• Smart Hash Google Gadget

    by  • January 2, 2012 • Uncategorized

    Hashes and malware go together. When you get a new piece of malware the first thing you should do is create a hash and search for any information available on it. In some cases you may turn up nothing at all, but other times you may end up with a large wealth of information including reports, signatures and more. 

    At 9b+, we use Google Apps for our email and documents. I send and receive hashes on a weekly basis and realized how much time I was wasting looking up every hash that came my way. Yesterday evening I spent a few hours looking how I could solve this problem. I could make my own service that calls out to all the repositories I know exist, but that is not integrated into my email. 

    Instead, I decided to create a Google Contextual Gadget that would search my email messages for anything matching an MD5 hash and show me if any reports were available for the hash. Here is what it looks like when I open up a message:

    The solution works great and it feels natural having the data displayed right below the message. If a report is available, an icon will be shown that links to the corresponding service’s report therefore saving me loads of time. Right now the app supports the following services:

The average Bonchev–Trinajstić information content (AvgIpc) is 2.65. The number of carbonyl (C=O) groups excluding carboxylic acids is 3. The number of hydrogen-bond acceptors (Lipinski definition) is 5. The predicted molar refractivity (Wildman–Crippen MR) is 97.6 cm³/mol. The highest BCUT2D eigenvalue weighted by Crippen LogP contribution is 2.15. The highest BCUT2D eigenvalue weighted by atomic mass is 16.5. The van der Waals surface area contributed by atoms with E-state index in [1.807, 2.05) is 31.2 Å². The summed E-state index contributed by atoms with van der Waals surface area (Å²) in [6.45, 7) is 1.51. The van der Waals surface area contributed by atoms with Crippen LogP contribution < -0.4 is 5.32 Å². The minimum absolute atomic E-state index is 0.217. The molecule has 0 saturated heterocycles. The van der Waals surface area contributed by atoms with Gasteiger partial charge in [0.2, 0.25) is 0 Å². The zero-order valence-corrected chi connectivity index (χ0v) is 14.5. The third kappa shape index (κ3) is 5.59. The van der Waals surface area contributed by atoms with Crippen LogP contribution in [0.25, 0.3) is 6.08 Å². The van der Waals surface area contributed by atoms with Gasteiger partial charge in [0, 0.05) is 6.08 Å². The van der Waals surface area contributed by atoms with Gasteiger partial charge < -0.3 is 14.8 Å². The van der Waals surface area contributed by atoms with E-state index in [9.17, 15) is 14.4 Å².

So how do I get it?

    That’s a great question! Google charges me $100 dollars to make a public listing within their marketplace and while that is not a lot, I don’t want to put the cash out quite yet unless there is some interest from the community. Ideally I would like to make the application free, but at most I would charge a few bucks to cover the cost. Also, please note, I never charge for anything and avoid it at all costs, but I am not popular enough for Google to waive the cost. 

    If it turns out there is no interest or too little to cover the cost, I will release the code and leave it up to the end user to host, install and make everything work. This is not the most ideal setup, but if I go this route I will blog on the technical details of the plug-in.

    If you are interested, contact me via email, twitter or comment on the blog.